Even at home critics say Nadal has not helped win allies in Brussels and Berlin. “He’s a guy who puts everyone off because of his peculiar personality. He’s tense, arrogant,” said a PP deputy who asked not to be named.
Reuters spoke to more than a dozen sources in Madrid, Brussels and Berlin who either know Nadal, have met him, or have been briefed on meetings he attended.
Much of their comment covered sensitive diplomatic or domestic political matters and none of these sources wanted to be named in this report. Reuters contacted Nadal a number of times seeking his response to the specific criticisms, but he declined to give any.
Several sources familiar with Nadal’s thinking say he has turned sour with the German government. “He thought Spain would be a privileged partner for Germany, but he discovered they see us otherwise, and his love and trust in Germany turned into a negative view,” said a political consultant with close ties to the party.
One economist said Nadal had clashed with German Finance Minister Wolfgang Schaeuble. However, a source in Rajoy’s office denied this and said relations with Berlin were generally good.
Sources said it was not clear whether Nadal’s change of approach to Germany was strategic or merely reflected a personal frustration.
Some said he was behind a confrontational approach to Merkel earlier this year. At that time Rajoy talked openly about how Spain’s problems with borrowing on the markets - where its costs were close to unaffordable in anything but the short term - could hurt the wider euro zone.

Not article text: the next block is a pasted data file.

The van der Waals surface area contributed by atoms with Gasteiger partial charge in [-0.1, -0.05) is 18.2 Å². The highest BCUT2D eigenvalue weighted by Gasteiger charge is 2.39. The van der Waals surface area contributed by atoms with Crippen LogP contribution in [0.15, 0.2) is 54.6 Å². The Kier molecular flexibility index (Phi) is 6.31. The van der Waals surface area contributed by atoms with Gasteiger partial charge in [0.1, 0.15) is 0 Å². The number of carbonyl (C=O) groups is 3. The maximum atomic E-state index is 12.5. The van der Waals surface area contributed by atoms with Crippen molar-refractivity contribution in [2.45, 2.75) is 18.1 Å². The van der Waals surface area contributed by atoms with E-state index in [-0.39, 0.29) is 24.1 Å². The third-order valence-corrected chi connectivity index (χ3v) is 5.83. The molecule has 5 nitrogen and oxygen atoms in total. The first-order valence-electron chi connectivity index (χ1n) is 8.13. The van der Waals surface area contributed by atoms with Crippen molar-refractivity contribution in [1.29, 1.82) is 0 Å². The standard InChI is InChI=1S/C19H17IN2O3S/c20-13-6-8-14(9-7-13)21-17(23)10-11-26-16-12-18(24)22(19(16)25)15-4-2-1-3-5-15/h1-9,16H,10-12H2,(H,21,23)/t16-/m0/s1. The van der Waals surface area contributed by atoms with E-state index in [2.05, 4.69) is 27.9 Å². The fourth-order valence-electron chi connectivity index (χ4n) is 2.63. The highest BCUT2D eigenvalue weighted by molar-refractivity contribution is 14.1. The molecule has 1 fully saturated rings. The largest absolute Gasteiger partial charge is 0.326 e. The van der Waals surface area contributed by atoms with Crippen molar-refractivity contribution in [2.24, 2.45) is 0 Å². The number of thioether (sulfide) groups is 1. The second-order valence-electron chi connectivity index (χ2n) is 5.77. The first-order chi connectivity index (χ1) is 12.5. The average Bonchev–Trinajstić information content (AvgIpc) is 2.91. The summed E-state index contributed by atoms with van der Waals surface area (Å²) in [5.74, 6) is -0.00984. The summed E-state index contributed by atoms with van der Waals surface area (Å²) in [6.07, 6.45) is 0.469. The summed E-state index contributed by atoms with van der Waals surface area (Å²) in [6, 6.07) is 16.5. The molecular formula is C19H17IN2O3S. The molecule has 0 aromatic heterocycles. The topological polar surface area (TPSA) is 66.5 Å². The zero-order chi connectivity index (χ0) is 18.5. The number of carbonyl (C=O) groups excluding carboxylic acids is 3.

In effect, Rajoy was threatening to sink the euro unless the European Central Bank came to Spain’s aid with a bond-buying programme. In the end, Germany called Rajoy’s bluff. The ECB came up with a plan but said it would buy Spanish bonds only if Madrid signed up to a bailout plan with strict conditions.
Weeks later, Madrid has still announced no decision. Rajoy and Nadal apparently believe the government must seek aid but they are wary about the conditions and therefore moving forward very slowly, taking advantage of the fact that borrowing costs have moderated since the ECB announced its plan.
The strong ties they had hoped for with Germany have been replaced by France.
“Rajoy has seen the limits of the relationship with Germany and is concentrating on relations with France, where he discovered an unexpected partner in Socialist President Francois Hollande,” said Jose Ignacio Torreblanca, Head of the Madrid office of the European Council on Foreign Relations.
Torreblanca said Rajoy has taken care not to be seen as teaming up with Hollande against Merkel. Instead, the alliance is being built up through diplomatic channels and at the ministerial level. Nadal speaks daily with his French counterpart, said a source with knowledge of the matter.
Nadal, who is unrelated to Spanish tennis star Rafael Nadal, does not talk in public about his personal life. However, others give glimpses of his life outside politics.